Murray Kimber - Illustrator
Where do you live?
Nelson, British Columbia
Who is in your family?
My mom and dad still live in Lethbridge. My brother Russell is an architect and he lives in Calgary. I have two children. My oldest daughter, Kristin, is 23 and she also lives in Lethbridge. I am married to a wonderful woman named Kari and we have a 4-year-old daughter, Isabella.
What is your favorite book?
Without Feathers by Woody Allen because the older I get the more I realize how important it is to be silly.
What is your favorite movie?
Miller's Crossing by Joel and Ethan Coen. It's not a silly movie but it's got style.
What are your hobbies?
I am amazingly hobby-less. However, I love to mountain bike, since I live in the mountains. In the winter I go snowboarding. I love going to live theater, and traveling. I have been practicing the guitar for years, but you would never know it if you heard me play. If eating can be considered a hobby, then that is one of my favorites.
When did you start drawing?
When I was three. I finished ten minutes later. Then I started again and haven't stopped since.
What was your schooling or training?
As far as formal art training is concerned, I graduated from the Alberta College of Art and Design in Calgary.
How did you get involved with children's books?
It was by fluke. In 1990 the publisher of what became Josepha, my first book, was looking for an artist to illustrate it. I was recommended to them by an illustrator that I sort of knew. He put the publisher in touch with me and two years later the book was done.
If you want to illustrate children's books as a career have a better plan than that.
What is the thing that you like the most about creating children's books?
It's like making a movie or staging a play. I am given a story and I get to bring it to life. I get to imagine what all the characters will look like, what costumes they wear and what the setting will look like. In short, I get to decide everything the reader will see. Hey, wait a minute, that's a lot of work!
Where do you work?
In my house. My studio is about three feet from my bedroom.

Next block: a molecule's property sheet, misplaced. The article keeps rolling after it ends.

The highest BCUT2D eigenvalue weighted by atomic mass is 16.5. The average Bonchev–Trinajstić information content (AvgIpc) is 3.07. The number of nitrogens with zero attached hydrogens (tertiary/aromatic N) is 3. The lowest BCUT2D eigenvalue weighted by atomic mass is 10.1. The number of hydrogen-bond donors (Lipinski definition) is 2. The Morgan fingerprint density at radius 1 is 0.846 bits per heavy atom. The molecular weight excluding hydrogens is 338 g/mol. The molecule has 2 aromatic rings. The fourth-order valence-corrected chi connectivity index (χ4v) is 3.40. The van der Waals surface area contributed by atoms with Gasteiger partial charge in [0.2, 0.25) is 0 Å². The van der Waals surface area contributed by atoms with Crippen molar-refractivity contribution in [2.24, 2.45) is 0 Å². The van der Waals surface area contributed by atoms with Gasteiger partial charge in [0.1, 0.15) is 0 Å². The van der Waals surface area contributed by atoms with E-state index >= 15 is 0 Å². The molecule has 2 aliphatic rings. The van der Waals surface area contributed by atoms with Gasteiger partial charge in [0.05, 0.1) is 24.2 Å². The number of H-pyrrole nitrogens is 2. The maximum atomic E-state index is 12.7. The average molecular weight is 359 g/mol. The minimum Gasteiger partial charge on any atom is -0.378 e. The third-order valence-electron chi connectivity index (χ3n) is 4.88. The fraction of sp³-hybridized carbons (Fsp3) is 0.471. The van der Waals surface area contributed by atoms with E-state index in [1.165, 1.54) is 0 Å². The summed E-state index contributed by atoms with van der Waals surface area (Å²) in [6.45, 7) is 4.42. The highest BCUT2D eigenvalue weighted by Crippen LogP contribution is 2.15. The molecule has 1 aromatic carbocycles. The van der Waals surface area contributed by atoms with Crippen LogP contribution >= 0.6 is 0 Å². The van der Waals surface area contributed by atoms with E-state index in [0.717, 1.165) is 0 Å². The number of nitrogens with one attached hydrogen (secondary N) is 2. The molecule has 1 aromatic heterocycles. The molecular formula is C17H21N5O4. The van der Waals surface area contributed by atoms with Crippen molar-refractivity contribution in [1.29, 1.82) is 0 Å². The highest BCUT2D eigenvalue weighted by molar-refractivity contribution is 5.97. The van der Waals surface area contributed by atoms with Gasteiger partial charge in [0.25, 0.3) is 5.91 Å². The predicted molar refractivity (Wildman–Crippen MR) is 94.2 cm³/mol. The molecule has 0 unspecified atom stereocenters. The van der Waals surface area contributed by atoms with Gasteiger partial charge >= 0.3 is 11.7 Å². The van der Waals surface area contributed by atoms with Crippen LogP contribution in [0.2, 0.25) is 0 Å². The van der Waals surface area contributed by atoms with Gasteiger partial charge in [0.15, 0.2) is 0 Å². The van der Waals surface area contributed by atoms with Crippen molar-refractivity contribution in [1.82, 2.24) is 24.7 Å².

How do you create your artwork?
Most of the hard work is done in the pencil drawing stage. I believe in doing lots of rough drawings to discover what I think will make the best picture. I also roughly sketch out the entire book so that I get a sense of the rhythm and pace of the pictures. In other words, I try and see it as the reader would.
The artwork I created for The Highwayman uses a different technique from what I usually do. After I do a very precise final pencil drawing, I transfer that to a heavy printmaking paper that has been stained with tea to match the color of brown butcher paper. I begin working with conte and charcoal, building the drawing in various tones of black. Once most of the black has been applied over the entire drawing I add thin washes of white acrylic paint that mix with the charcoal to form opaque grey tones. Occasionally I add accents of other colors, but mostly just white. In lighter areas I apply thicker layers of white paint. Finer details in white are achieved with a slim white conte stick. When the picture looks good or I run out of time, whichever occurs first, I stop painting.
Do you have any tips for young creators?
Draw, draw, draw. Draw whatever interests you, and have fun doing it. Despite all the various forms of making images, drawing, like writing or music remains one of the most individualistic forms of communication.
What is your favorite childhood memory?
That is too difficult to say, but it probably involved a summer day and laughing until my stomach hurt. I never laugh that hard anymore. One time the city had to dig up the entire street in front of our house to replace the water main. There was this big trench right down the middle of the street and piles of dirt all along it. For that entire time, all the kids on our street could go out after supper, have dirt-lump fights until it got dark or one of us got beaned in the head.
When you were little, what did you want to be when you grew up?
An artist or a hockey player.
What is your next project?
I don't know what my next book project is, though I am determined to try and write a story of my own, then do the illustrations for it (wait a minute --- that's even more work!).
I am always doing other art projects between books for all sorts of different uses. Right now I am doing a poster for a conference of lawyers in Seattle, planning an exhibition of the original art for The Highwayman, and doing a book cover.
What is the weirdest or most interesting job you have ever had?
The weirdest? Believe it or not, illustrating the story of acid reflux, also known as heartburn. I always love a challenge.
For more information
To find out more about Murray, you can visit his Web site at www.murraykimber.com.